She learned writing just by reading. “I read a lot and thought I could try writing, too,” she said. “I started with personal journals then in high school I wrote feature stories and short stories for our school paper.”
Back then, Quijano really wanted to take creative writing but the course was not yet available in Davao City so she took up Bachelor of Arts in Mass Communication in Holy Cross of Davao College. “I believed it was closer to creative writing,” she said.
When asked who her mentors were in writing, she replied, “I consider all of my teachers as my mentors and I had great teachers. Huge thanks to them.”
But she had favorite writers. As a kid, she followed and researched about Edgar Allan Poe, a famous American author and novelist. She also read Mary Higgins Clark, Lualhati Bautista, Bob Ong.
“I like stories that are relatable like Ongs works,” she admitted. “Clark’s characters are also more on women and the storylines are suspenseful. Bautista is of course very passionate on social issues,” she explained.
Quijano also read textbooks and got to read classic stories of Rogelio Sicat, Deogracias Rosario, Amado V Hernandez, and Manuel Arguilla. “Textbooks before were very interesting and available. Now we don’t have quality textbooks in public schools,” she lamented.
When her parents observed that their daughter had a talent in writing, they supported her. “My parents are very supportive, like they didn’t interfere in my choices,” she said. “They let me (do what I wanted to do), but they guided me when I needed them during those difficult adolescent years. I was so blessed my parents provided me with the tools and time I needed to enrich my writing.”
She was 19 when she was impregnated by her husband, who is a driver. “When I got pregnant, I thought my world ended there,” she said, “but God is truly amazing. He makes ways.”
It was a fellow teacher who saw about the Women of the Future Awards, which had an online call for nominations. “I also saw the call on Facebook and followed their page,” she said. “I honestly thought it was just a small award-giving body. But when I visited its website, I was amazed at how they give platforms to women from across the United Kingdom and Southeast Asia.”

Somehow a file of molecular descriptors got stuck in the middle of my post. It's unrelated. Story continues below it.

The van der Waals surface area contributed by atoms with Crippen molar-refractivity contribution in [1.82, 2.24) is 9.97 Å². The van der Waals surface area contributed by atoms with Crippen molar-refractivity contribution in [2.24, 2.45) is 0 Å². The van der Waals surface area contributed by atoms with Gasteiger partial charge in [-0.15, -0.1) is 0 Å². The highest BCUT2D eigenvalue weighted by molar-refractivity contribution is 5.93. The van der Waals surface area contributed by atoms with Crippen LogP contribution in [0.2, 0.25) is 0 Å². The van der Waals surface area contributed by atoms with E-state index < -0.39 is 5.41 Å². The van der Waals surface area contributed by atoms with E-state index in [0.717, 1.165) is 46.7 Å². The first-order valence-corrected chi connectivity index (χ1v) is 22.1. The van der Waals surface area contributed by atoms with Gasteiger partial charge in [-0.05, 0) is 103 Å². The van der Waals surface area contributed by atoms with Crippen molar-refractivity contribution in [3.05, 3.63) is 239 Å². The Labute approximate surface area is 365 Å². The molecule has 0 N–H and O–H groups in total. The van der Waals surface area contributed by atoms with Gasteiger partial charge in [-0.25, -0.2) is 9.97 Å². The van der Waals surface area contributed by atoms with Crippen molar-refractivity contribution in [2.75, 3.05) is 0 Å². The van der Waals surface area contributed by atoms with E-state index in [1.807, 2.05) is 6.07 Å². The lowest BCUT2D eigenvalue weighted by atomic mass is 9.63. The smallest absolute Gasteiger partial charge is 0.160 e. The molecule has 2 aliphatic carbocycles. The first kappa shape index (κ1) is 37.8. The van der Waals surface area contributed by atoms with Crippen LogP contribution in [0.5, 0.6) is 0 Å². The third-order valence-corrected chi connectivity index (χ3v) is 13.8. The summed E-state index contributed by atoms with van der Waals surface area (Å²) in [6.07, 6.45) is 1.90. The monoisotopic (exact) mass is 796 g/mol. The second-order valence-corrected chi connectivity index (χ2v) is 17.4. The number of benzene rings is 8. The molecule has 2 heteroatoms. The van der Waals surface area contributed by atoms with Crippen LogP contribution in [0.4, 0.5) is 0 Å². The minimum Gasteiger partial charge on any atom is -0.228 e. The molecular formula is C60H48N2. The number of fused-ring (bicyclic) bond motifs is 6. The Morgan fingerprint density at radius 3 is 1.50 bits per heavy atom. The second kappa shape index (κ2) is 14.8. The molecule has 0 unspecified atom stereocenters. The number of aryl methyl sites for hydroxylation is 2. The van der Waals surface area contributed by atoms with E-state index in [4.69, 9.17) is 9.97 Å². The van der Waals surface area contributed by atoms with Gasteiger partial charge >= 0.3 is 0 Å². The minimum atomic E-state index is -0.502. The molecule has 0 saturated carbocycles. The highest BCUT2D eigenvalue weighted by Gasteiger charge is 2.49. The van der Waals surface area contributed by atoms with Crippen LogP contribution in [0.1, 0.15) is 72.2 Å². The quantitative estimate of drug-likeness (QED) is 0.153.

When she got a word that she was nominated, she was ecstatic. She came to Singapore not knowing that she would emerge the winner. “I was crying and it felt surreal,” she said now. “I can’t believe it. I really didn’t know what to say when it was my turn to give my speech. I just said I dedicate this award to all indigenous women in the Philippines, to all the Blaan. I believe it is now the time for us to write our own stories and for our stories to be heard and read.”
Because she is a woman, a mother and a wife, Quijano thinks women should write their own stories. “Women need to write their stories,” she said. “The indigenous people need to write about themselves. Representation matters!”
Even before she won the prestigious award, she’s already popular. “I’m very glad that a lot of my students, even IP students, are inspired by my work, like it can happen even to an IP,” she said. “Every dream is reachable; you just work hard for it, wait for it and in God’s time, it will come true. Equally important is that you surround yourself with the right people.”